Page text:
Many dentists are moving towards using porcelain restorations exclusively. While porcelain is very strong, can bond directly to the tooth and is of course, most esthetic and natural looking-gold is another dental material that has many advantages. Gold is most often used on the posterior teeth, unlike amalgam (silver) fillings, gold will not oxidize and discolor teeth. In fact, gold is the most biocompatible material that can be used in the mouth. Gold has almost the same wear rate of natural tooth structure. The junction between gold and tooth are nearly imperceptible and this makes it far less likely to harbor plaque which contributes to better tissue health. Gold can be polished and finished to a higher degree than other materials, many people find the sensory acceptance of gold by the tongue and the feel of chewing is enhanced by the smoothness and anatomical replication of the missing tooth structure. Well placed gold restorations will last much longer than other filling materials used today. While porcelain is a great dental restorative material, it does have a brittle factor which can chip and crack over time. At Mill Creek Dental we provide both porcelain and gold restorations. Dr. Chin is very proficient with both materials and is happy to discuss the pros and cons of both and which restoration may be most suitable for your particular tooth. Dr. Chin is a member of the Academy of R. V. Tucker Gold Study Club and likes to let her patients know that there are always different options for each individual and their particular restorative needs.
Do you often wake up with a sore jaw or headache? Do you have a bedmate who complains of hearing you grind your teeth? Have you been told that your teeth have wear by a dentist? If you answered "yes" to any of the questions above, you may clench or grind your teeth. Grinding your teeth is sometimes referred to as bruxism. Many people clench or grind their teeth while sleeping and are unaware of their habit unless it is symptomatic or they are told by a bedmate or dental professional. Over time, both clenching and grinding can be harmful to teeth. The forces we are able to exert with our jaws is very strong and can break and wear teeth down, break existing dental restorations, loosen teeth and can cause joint and muscle pain. Also, long term clenching and grinding can make teeth sensitive. There are over-the-counter guards that can be purchased at drugstores, these provide protection and allow a person to see if they can tolerate having a device in their mouth while they sleep but are recommended for short term use. Many are made of a soft and pliable material that breaks down over time and can cause us to "chew" on it and actually strengthen our muscles. For long term bruxism, a hard custom-made guard is the best appliance and can be made by your dental professional. Impressions of your teeth are taken and a night guard is custom fit to your teeth. For muscle pain associated with bruxism, anti-inflammatory medication can be taken along with a warm, wet compress applied to the facial muscles. Stress can increase clenching and grinding, so finding ways to de-stress such as listening to music, [...]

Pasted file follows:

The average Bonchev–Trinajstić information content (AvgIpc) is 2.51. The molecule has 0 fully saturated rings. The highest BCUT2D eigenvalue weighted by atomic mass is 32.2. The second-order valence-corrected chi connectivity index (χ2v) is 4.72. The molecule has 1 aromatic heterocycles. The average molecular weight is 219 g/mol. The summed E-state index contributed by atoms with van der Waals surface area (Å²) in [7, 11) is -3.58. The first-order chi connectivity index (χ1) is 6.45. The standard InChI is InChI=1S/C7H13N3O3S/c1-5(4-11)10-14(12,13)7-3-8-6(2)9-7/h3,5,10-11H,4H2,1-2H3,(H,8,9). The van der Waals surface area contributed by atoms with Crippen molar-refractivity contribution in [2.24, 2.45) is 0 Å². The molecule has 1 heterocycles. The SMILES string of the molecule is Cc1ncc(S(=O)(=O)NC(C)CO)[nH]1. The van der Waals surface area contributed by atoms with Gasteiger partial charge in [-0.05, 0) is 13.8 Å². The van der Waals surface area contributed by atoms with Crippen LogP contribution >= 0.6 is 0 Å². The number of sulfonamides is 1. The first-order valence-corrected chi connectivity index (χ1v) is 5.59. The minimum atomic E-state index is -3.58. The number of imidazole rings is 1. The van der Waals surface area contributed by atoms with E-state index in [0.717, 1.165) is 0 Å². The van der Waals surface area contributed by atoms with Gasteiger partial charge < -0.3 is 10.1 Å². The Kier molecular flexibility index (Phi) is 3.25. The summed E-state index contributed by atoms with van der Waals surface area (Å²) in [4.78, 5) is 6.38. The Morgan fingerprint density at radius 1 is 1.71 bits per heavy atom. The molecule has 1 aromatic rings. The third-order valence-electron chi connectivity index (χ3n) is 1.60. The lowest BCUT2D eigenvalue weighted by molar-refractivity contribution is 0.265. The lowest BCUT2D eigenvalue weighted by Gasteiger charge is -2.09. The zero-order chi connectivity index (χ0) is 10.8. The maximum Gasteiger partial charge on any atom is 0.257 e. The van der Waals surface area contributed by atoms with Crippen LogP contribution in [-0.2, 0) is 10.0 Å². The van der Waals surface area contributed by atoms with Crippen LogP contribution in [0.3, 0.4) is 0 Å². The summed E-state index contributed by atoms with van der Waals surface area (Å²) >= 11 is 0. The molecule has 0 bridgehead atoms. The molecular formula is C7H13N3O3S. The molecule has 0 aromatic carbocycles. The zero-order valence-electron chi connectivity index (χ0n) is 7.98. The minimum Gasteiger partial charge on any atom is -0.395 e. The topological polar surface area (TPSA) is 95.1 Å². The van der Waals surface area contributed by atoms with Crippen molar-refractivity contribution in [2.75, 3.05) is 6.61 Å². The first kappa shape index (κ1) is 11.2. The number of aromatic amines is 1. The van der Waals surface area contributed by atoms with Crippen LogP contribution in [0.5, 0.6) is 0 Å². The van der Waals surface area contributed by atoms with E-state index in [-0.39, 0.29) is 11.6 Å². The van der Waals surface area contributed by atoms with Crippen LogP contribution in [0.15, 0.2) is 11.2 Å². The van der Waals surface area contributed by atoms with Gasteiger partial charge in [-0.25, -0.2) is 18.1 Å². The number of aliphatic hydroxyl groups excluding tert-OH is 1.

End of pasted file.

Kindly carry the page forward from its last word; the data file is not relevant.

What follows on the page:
While the enamel [outside covering of the crown of a tooth] is the hardest substance in the human body, undue stress on your teeth may cause them to crack. Causes include chewing hard foods [such as a popcorn kernel], biting on ice cubes, biting on a hard object such as a pen or pipe and/or clenching or grinding your teeth [bruxism]. Cracked Tooth Syndrome is very common in teeth with large fillings in them and most often is seen in your back teeth. If the crack goes untreated, it may deepen or expand like a crack in a glass window, causing part of the tooth to break off. If this occurs, the tooth may have to be extracted or might need root canal treatment in an attempt to save the tooth. Some of the symptoms of this occurrence are: pain on chewing, unsolicited pain, pain from cold air, no x-ray evidence of the problem and no dental decay present. Often it is difficult for the patient to determine which tooth is causing the pain. However, the absence of pain does not rule out the presence of a crack. To determine if a tooth has developed a crack that is not visible to the naked eye, the dentist will take a through dental history including history of trauma to your teeth and history of any bite adjustments that were performed. The teeth in the problem area will be examined with a dental explorer. Hot and cold sensitivity of the teeth will be tested. If a severe pain is elicited with temperature, and the pain rapidly subsides with removal of the stimulus, it is usually indicative of a fracture. Sometimes, transillumination [light source] with magnification is used [...]